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Insect flight

  1. Feb 26, 2004 #1
    Planes and Bees

    Hey everyone...thanks ahead of time. This is a somehwhat general question.

    A person concluded that a bumble bee could not fly, and his basis was that he determined that a plane with the same design and wingspan proportions etc. could not fly.

    Now, of course this is wrong, but why is it that this particular method is wrong?

    I was thinking it was because of the fact that bees have moving wings, which seems pretty alright.

    How does the wingspan of a plane vary with the body's size (mass)?

    If you double a bee's mass, would doubling the wing size provide sufficient lift (assume mass varies directly with volume in living things)?

    Also, aside from biology, why is it that smaller organisms such as ants can lift weight much more than their own (10 times), while mid sized can lift about 5 times their weight, and humans should lift about twice their weight (parallel squat)? There is some sort of physical relation, right?
  2. jcsd
  3. Feb 26, 2004 #2
    The wings of a bee are not fixed like the wings of an airplane. As far as I know, we don't fully understand the details behind a bee's flying motion.

  4. Feb 27, 2004 #3
    the interaction of the pairs of moving wings
    create a votex that increases the lift and that allows the bee to fly
  5. Feb 27, 2004 #4
    Help refute insect flight

    Recently a person claimed this:
    Now, I don't think it's true. I'm not positive it's wrong but I think it is. Could someone help me refute it if it is wrong?
  6. Feb 27, 2004 #5


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    The aerodynamic effects involved insect flight are poorly understood. To model the action of insect flight requires a much more sophisticated model than the ones that are usable for fixed-wing aircraft or for birds. Insect flight is currently an active field of study, and will probably continue to be one for an extended period of time.

    Since different insects probably have a large variety of flight modes - think of the differences between butterflies, wasps, and beetles - there will probably be several different mechanisms involved in it.

    The description of the mechanics in the statement are rather vauge, and are probably something that has been oversimplified by a scientist, further generalized by a journalist, and then poorly described for use in discussion.
  7. Feb 27, 2004 #6


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    The dynamics of the airflow is very different at the scale of a bee versus an airplane due to viscosity.

    As for ants lifting so much, an object's weight scales as its size cubed: L^3. Its strength is given by the cross sectional area of a muscle, which scales as L^2. So as L gets big L^3>>L^2.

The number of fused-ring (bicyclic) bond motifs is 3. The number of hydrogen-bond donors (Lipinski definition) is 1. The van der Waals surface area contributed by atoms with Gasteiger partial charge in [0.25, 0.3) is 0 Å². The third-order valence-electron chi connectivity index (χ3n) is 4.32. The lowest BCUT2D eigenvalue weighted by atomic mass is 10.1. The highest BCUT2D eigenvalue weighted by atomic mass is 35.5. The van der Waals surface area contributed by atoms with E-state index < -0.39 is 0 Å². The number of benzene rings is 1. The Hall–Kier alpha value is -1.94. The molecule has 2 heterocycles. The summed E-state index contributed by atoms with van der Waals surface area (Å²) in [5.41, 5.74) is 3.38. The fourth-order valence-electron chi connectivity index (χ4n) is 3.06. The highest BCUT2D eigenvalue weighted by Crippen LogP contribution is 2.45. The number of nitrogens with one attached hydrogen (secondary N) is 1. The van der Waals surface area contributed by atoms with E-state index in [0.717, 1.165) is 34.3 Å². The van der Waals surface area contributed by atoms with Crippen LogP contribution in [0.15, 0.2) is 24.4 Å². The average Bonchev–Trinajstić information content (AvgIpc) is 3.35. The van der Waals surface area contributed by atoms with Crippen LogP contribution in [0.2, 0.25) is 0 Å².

8. Feb 27, 2004 #7


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    we do not need 2 threads debating whether or not bees can fly.
  9. Feb 28, 2004 #8
    i once saw a programe about how they glued a dragonfly or something to a tip of something..or other.

    it was still alive of course, and they made it try to fly while under a gas (with dirt particals or something) + high speed camara. if i remember right there was also a strobe light used but i might be thinking of another test with the light.

    and they could SEE the airflow the wings was making.

    first, the wings go up to meet each other, and kind of, 'peel' away from each other, removing almost all the air above the insect, and putting all that air below it, giving it LOTS of lift.

    as for the size of something and its strenth, yes, the bigger something is, the less times its own body weight it can carry.

    a 200 pound guy can lift more times his own body weight than a 500 pound guy. and the smaller you get the more times your own body weight you can lift.

    but thats proberly what all those L^2 stuff means, but i desided to say something about it for people who dont know what any of that L^2 means. (like me)
    Last edited: Feb 28, 2004
  10. Feb 28, 2004 #9
    Yes, that's what it means. Which works out somewhat bad for me, being a small football player (135-145) I thought I was genuinely lifting a better ratio than the 200 pounders at my school:P. Oh well, they still don't know the truth!
  11. Mar 19, 2004 #10
    Actually, in the mid 1990's they analysed insects and described some of the main flight mechanisms. There are three: delayed stall, rotational circulation, and wake capture. Insect wings are oriented such that they have an extremely steep angle of attack (they flap them back and forth and rotate them at the end of every half cycle so that the edge hitting the oncomming air first is higher than the back side). A steep angle of attack generates stall, which creates a short lived vortex which pulls the wing upwards (delayed stall).

    Indeed the reason a person concluded a bumblebee could not fly is that they assumed the airflow over the wing is constant with time, which would create a stall. The vortex created by this stall would initially pull the wing up, but it dies out very rapidly under a steady airflow and the experiment would conclude the insect could not fly. Insects flap their wings though, so more than one vortex is created. They are even able to 'ride' the vortex from a previous stroke (wake capture), and the rotation of their wings generate even more lift (rotational circulation).

    For further info try and get your hands on these sources:
    M.H. Dickinson, "Solving the Mystery of Insect Flight," Scientific American, June 2001.
    M.H. Dickinson, F. Lehmann, and S.P. Sane,. "Wing Rotation and the Aerodynamic Basis of Insect Flight," Science, vol. 284, no. 5422, 18 June 1999.

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